As we were getting ready to end the night in prayer someone knocked at the door, Walter walked in. I was surprised and so were the guys as many of them started to laugh quietly. Walter is a guy some may think comes off as rude, he isn’t afraid to speak his mind or tell it like it is, for some people that’s hard to take. I enjoy being around Walter, he’s always quick to remind me, a Packer fan, how last football season ended since he is a Giant fan. I asked Walter, “We were just talking about what the purpose of life is, what do you think man?” “The purpose of life….” He began. “The purpose of life is to be happy…..win a lot of baseball games…..and live for the Lord.” I think we were all surprised by his last remark. Since we had nearly been there for an hour and we were about to close in prayer I asked Walter if he would join us and some of the other guys encouraged him to sit down with them, which he did. We prayed and as some of us got up to leave ( I was in sort of a rush since the Packer game started about an hour ago) Walter asked me if I would read something to the guys. He said it was an article in the Daily News about him. I couldn’t say no to him, so I sat back down and began to read the story. Walter explained “this is why I haven’t been around the last few days.” I only read the headline of the story in my head…”Greif goes on, but so does spirit” and saw Walter’s picture in the lower right hand corner. The article by Denis Hamill begins…. “It was the best of New York, inside and out. At the 9/11 commemoration, which was exclusively for families of the fallen this year, FDNY Lt. Gerard Chipura spoke about his brother John, whose life he thinks should be an inspirational and action-packed book”. The article had some touching stories, but none more real than 3rd featured in this article. “Inside Walter Matuza, tapped his guide cane through the crowd of mournful family members and spoke of the day 11 years ago when he still had eyesight but learned he’d lost his father. “I was 10 and living in Staten Island and I knew the attacks had happened here at the towers,” he says. “But it was my father’s day off. He wasn’t supposed to work. But there was an awards ceremony at school and he needed a projector that was at work here on the 92nd floor of the North Tower. So he went in just to get the projector. He didn’t make it out. I don’t remember the exact words they said to me that day, but I remember that my mother and my grandmother took me into my parents’ bedroom and I sat on the bed and they told me that my father was never coming home. I was a star baseball player. My dad came to all my games. My favorite time with him was fishing. We’d never do that again. Five months later, I also lost my eyesight.” And 11 years later, he is a baseball coach at Seton Hall University; where he is also studying business. And so the next time I hear people telling me how hard they have it, I’ll tell him to go touch the name of Walter Matuza Sr., engraved for history in the wall around the pool in the footprint of the North Tower. I’ll tell them to think about the blind, 10 year old son he left behind who lifted himself from the darkest of imaginable despair, just like his city, and made himself a promising new life. Like the tower rising beside the memorial.”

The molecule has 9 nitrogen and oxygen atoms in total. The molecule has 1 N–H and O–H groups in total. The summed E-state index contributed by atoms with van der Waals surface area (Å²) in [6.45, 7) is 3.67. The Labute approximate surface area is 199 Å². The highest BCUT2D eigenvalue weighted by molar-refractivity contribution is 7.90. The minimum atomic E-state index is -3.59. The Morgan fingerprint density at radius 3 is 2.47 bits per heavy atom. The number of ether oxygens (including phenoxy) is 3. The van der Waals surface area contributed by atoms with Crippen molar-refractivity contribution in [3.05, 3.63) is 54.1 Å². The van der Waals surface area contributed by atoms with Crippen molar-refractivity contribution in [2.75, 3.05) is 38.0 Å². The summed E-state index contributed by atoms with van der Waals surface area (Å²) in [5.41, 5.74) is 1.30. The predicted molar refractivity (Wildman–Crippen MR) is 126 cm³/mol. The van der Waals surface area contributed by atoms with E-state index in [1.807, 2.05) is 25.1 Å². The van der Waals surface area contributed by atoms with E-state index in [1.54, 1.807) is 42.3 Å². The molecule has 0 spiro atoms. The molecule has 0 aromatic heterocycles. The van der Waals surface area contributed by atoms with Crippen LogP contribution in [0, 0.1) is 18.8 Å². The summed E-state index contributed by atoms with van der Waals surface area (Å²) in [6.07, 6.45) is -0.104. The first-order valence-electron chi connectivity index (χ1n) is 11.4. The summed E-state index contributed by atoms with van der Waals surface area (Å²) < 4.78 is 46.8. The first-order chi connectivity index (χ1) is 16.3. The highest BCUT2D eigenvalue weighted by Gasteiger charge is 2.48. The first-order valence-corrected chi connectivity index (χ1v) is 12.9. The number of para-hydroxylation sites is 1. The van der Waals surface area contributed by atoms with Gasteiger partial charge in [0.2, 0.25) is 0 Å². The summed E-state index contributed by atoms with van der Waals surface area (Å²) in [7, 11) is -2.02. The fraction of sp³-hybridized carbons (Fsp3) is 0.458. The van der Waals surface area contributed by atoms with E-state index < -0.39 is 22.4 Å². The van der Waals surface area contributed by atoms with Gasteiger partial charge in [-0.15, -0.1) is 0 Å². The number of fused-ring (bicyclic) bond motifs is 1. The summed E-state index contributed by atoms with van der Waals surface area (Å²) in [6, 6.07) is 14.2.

Silence. What do you say? Finally I thanked Walter for sharing that story, so did some of the others. Walter said that he just wanted to share more about himself with everyone. No one had any idea that Walter had lost his father or how he had lost him, nor anything about his vision impairment. We were shocked and speechless, but it certainly put things into perspective. I felt guilty that I wanted to rush home to watch a game that essentially does not matter. I went to an event on campus where they were showing “October Baby”, the film is about a young woman who learns that her mother tried to abort her, but it was a failed attempt. I know the story is based on actual events, but don’t know what or how much is true. I had seen the movie in theatre earlier this year, I walked in at a very emotional part where the young woman had tracked down the nurse who assisted at the abortion. The nurse was apologizing for believing what she had been told, that the operation was on “just tissue”. The nurse told the woman that when her mother returned after the failed attempt the nurse took her to the hospital because she was in labor. 1st the young woman’s twin brother was born, who had taken the brunt of the “operation”, the nurse went on to say how beautiful the woman was as she was born and how the girl was adopted and how great those parents were. I thought how this brother gave his life for this woman, his twin sister yes it’s a story, but is it really a stretch to believe something like this could happen? Her brother did not choose to but he did give his life for his sister. I then thought about Jesus Christ who did indeed CHOOSE to die for each one of us. Yet so many people choose not to acknowledge or believe that. What will it take? For people to see the truth!?!? That abortion is murder, brutal murder! And that Jesus Christ is Lord and He loves us all for exactly who we are, just as we are?!!?!? All this and part of me still wanted to get home to watch a game.
Reflecting even more, the experience was very emotional, it was sad, it was surreal. I'm glad Walter chose to come by, I hope he joins us again. Being from Wisconsin I've never known anyone so closely connected with 9/11, but now every 9/11 I'll think of Walter and his father and I'll check myself with the question, am I living on purpose?
There is a lot more to life than we often realize. To live on purpose is hard, but who doesn’t want to? In order to live in such a way I think it’s actually pretty simple: be willing to recognize the need to and actively choose to live for someOne other than ourselves, I believe that only then can one truly live on purpose.